A New Zealand high school's adoption of a Pacific garment is being described as a step in the right direction.
Students at Christ's College in Christchurch can now wear ie faitaga to school as part of their uniform instead of grey trousers.
It is described as a more formal version of a lava lava. The garment is called ie faitaga in Samoan, tupenu in Tongan and sulu in Fijian.
The school's principal, Garth Wynne, said the addition to the official College uniform could be worn by Pasifika students in place of their trousers throughout the year.
Student Jayden Sa, 17, grew up in a Samoan family. He is a New Zealander but is proud of his Samoan culture. For him, the ie faitaga represents more than just a uniform.
"Last year when we didn't have any, seeing the other schools wearing the ie faitaga, I just wanted to be a part of that because they get to represent themselves and their culture and I thought: 'Why not get involved and embrace our culture'."
When other boys from different schools wore their ie faitaga that got Jayden - who is in Christ's College first rugby XV, a teacher, and then the principal thinking.
"I thought: 'Why aren't we doing that?'," assistant principal Neil Porter said.
So he made it happen. It was easy to implement because Christ's College is not the first school in the country or even the city to make them an option.
Porter wishes the decision was made sooner.
"Some people are further down the journey than we are. I think it is a step in the right direction. In my view, it has been so well received by the students and their parents that in some ways I am kicking myself that we didn't do it earlier."
Jayden and the boys in the first XV are honoured they are now able to wear ie faitaga at College.
"I was pretty stoked. I was pretty happy that he even thought of us in a way. It's great," Sa said.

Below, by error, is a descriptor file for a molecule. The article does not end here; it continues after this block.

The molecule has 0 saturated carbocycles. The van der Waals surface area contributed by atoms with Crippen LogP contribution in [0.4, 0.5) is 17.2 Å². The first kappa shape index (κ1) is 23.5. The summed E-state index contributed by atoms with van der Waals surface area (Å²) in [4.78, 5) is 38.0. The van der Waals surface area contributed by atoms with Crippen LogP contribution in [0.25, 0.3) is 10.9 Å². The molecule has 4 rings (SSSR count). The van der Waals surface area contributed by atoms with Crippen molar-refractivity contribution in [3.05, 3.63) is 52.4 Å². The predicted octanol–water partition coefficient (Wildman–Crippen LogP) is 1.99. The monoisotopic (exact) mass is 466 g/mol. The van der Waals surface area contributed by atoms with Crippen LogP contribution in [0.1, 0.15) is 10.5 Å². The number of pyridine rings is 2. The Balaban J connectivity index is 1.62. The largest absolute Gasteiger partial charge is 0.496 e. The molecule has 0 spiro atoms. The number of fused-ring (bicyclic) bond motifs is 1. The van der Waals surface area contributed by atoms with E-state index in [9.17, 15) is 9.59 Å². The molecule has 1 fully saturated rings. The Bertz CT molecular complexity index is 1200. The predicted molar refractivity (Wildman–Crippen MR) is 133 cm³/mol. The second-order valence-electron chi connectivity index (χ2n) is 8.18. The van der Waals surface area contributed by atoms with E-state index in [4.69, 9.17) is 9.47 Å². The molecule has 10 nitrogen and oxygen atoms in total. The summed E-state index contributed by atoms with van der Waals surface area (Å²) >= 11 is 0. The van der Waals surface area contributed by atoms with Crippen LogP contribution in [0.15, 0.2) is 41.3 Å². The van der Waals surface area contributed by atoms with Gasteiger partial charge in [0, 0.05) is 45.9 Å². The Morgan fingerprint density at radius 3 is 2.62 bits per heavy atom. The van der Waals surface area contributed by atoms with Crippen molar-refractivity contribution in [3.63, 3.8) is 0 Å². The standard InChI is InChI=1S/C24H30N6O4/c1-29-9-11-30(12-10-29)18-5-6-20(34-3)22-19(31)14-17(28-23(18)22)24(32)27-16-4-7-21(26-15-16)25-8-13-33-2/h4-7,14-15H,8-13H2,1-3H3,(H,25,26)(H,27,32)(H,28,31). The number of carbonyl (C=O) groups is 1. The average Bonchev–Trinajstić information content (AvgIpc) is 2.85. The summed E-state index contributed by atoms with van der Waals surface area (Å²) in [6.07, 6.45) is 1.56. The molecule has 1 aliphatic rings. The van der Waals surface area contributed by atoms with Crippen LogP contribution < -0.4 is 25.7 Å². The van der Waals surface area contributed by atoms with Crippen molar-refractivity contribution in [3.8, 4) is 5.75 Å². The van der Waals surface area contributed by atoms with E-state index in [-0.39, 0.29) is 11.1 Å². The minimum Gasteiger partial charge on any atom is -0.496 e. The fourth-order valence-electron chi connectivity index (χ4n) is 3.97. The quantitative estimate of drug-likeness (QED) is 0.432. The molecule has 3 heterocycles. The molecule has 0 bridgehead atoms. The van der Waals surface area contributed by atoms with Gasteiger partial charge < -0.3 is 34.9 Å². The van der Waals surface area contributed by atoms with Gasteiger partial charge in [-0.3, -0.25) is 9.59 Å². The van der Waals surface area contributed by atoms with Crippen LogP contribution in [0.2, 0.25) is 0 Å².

More needs to be done to lift students up
Former Principals' Federation president Whetu Cormick wants all schools to do more to address issues Pasifika students face.
"One could argue that a uniform change is merely a surface-covering initiative. I mean I applaud the school but what are the wider challenges for Māori and Pacific students, and we know what they are. High levels of underachievement and, I would argue, that they have come about because the system has perpetuated the inequities, racism, and low expectations," Cormick, who is now an educational consultant, said.
Tautai o le Moana Trust, which is a branch of the New Zealand Pasifika Principals Association, believes equity goes beyond reading, writing, and maths.
"It's about understanding the person that you are working with, the strength behind them, their languages and their heritage that make them who they are," trust director Helen Varney said.
Jayden Sa's new found pride is a testament to that.
"It motivates me just like thinking of family and where I come from and what got me here," he said.
Sa hopes other schools yet to make ie faitaga an option have a light-bulb moment and make the change.